Oliver-Taylor also says he believes decisions in the restructure are taking the ABC in the right direction, but concedes that, with limited funds and ability to make drastic changes immediately, change has to be an iterative process.
“We just want to keep evolving and – no revolution – just evolve. I mean, we get it wrong and change it.”
Both audiences and staff have become used to seeing job losses and change at the ABC ever since the Abbott government cut budgets in 2013. One ABC journalist told The Saturday Paper, “I can’t remember a time we weren’t restructuring.”
Despite that cynicism, most agree on the problem. They’ve seen the chilling audience insights slide that has been doing the rounds at the ABC for years. It shows that as people in the 18-24 age bracket leave the family home and consume less ABC content, they’re becoming less likely to return. Simply put, unless the ABC goes online and gets younger, it won’t replenish its ageing audience.
A generational pivot away from linear broadcasting costs a lot of money, however, and the budget remains tight. In restoring funding, the Albanese government committed to giving the ABC an additional $22 million a year, for four years – and returned indexation to the overall budget, which was frozen in 2019 by the Coalition government. Many say this still doesn’t return the ABC to the funding levels it would enjoy today if the cuts had never begun back in 2013. One study by a group of former ABC staff claimed $86 million more would be needed every year to do that. Without a bigger injection, the bulk of the spending had to be found within the operating budget, meaning job losses.
But to some insiders, the overall picture of the transformation is a broadcaster still in conflict with its own stated goals.
Oliver-Taylor’s mantra for transformation is “fewer, bigger, better” – a phrase borrowed from the strategy implemented at the BBC more than five years ago. The reasoning is that the ABC simply makes too many shows and it doesn’t have the money to promote them to audiences – a view generally well accepted among staff. The enormous slate of podcasts, more than 200, is just one example.
And sources at the ABC agreed he had been an agitator for change. At a meeting this year, he told staff, while discussing audience declines across the board: “We’re all failing, including me.”
The Saturday Paper can reveal that TV shows axed in Oliver-Taylor’s brief tenure include Aunty Donna’s Coffee Cafe, which aired this year but will not return in 2024. It was the first series commissioned by the ABC from Australian comedy group Aunty Donna, who first found success in the United States with a hit Netflix series. The 2023 ABC annual general report praised the show’s commissioning: “[T]he team had a well-established social media brand, allowing for total socials views to exceed 20 million.”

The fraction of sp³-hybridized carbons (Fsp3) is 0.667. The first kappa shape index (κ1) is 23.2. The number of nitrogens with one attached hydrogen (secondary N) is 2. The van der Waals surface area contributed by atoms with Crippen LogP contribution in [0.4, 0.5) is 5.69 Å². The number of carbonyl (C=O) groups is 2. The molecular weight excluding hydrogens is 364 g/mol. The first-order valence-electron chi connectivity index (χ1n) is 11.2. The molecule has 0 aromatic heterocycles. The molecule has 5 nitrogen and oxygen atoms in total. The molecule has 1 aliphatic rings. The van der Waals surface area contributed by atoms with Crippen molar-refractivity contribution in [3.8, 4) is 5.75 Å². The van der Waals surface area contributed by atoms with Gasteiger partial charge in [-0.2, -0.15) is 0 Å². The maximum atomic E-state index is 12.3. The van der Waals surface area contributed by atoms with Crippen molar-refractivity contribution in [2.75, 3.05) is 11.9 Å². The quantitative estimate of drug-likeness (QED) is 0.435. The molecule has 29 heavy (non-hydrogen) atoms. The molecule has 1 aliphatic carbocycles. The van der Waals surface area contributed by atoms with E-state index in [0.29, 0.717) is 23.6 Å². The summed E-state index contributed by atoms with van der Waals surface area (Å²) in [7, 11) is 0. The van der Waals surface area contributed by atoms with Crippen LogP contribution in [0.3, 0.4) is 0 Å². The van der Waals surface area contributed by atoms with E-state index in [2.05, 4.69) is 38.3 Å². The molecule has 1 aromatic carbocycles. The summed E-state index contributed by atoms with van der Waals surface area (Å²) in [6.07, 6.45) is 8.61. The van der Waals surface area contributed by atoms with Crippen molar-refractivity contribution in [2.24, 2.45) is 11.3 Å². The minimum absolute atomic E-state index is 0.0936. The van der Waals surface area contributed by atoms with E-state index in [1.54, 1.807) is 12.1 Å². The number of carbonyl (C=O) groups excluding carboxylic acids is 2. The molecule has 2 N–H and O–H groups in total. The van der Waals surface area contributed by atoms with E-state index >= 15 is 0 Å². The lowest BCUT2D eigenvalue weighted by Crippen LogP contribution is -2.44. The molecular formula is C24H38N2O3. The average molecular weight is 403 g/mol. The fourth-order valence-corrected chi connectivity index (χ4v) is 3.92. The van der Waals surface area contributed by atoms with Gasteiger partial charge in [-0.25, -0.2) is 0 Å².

A series of other projects that were approved or in advanced development for the 2024 TV roster prior to Oliver-Taylor’s arrival were also cut. All of them were designed to attract a younger demographic and get them on to the ABC’s iView platform.
The cancelled projects include a comedy documentary series, Mysterious Mysteries, from comedians Alexei Toliopoulos and Cameron James, and a project from recently departed triple j drive presenters Lewis Hobba and Michael Hing.
Instead, Shaun Micallef, who ended his show Mad as Hell just last year, citing a desire for “someone younger to take advantage of the resources and opportunities on offer”, will return next year with a series that is yet to be titled.
Insiders say it is not uncommon in the television industry for projects to be cancelled because of a leadership change, and it’s understandable any new senior executive would want to ensure a slate of programs aligns with a changing corporate vision. The choices made for next year’s television programming seem disconnected from the goals in the ABC’s five-year plan, however. That document lays out the strategic priority to “ensure we provide relevant content, in engaging formats, for younger audiences, especially those who do not use traditional broadcast services”.
Chris Oliver-Taylor admits that for the time being, the proposed television offerings skew slightly older than younger, in line with its current audience. But he says the ABC is taking a targeted approach.
“We just have to make sure that we’re not putting all of our commissioning money into a younger-skewing audience that is not there yet. But conversely, if we’re not putting any of it there, they will never come,” he says, adding he’s excited for the scripted comedy White Fever, by Korean–Australian writer Ra Chapman.
It’s too early to say whether merging divisions and reordering the ABC can arrest its decline with audiences. Whatever the final outcome, without a Coalition government in power handing down cuts to draw attention, the current leadership group at the ABC will have to own the wins and the losses.
This article was first published in the print edition of The Saturday Paper on December 23, 2023 as "Inside the ABC turmoil".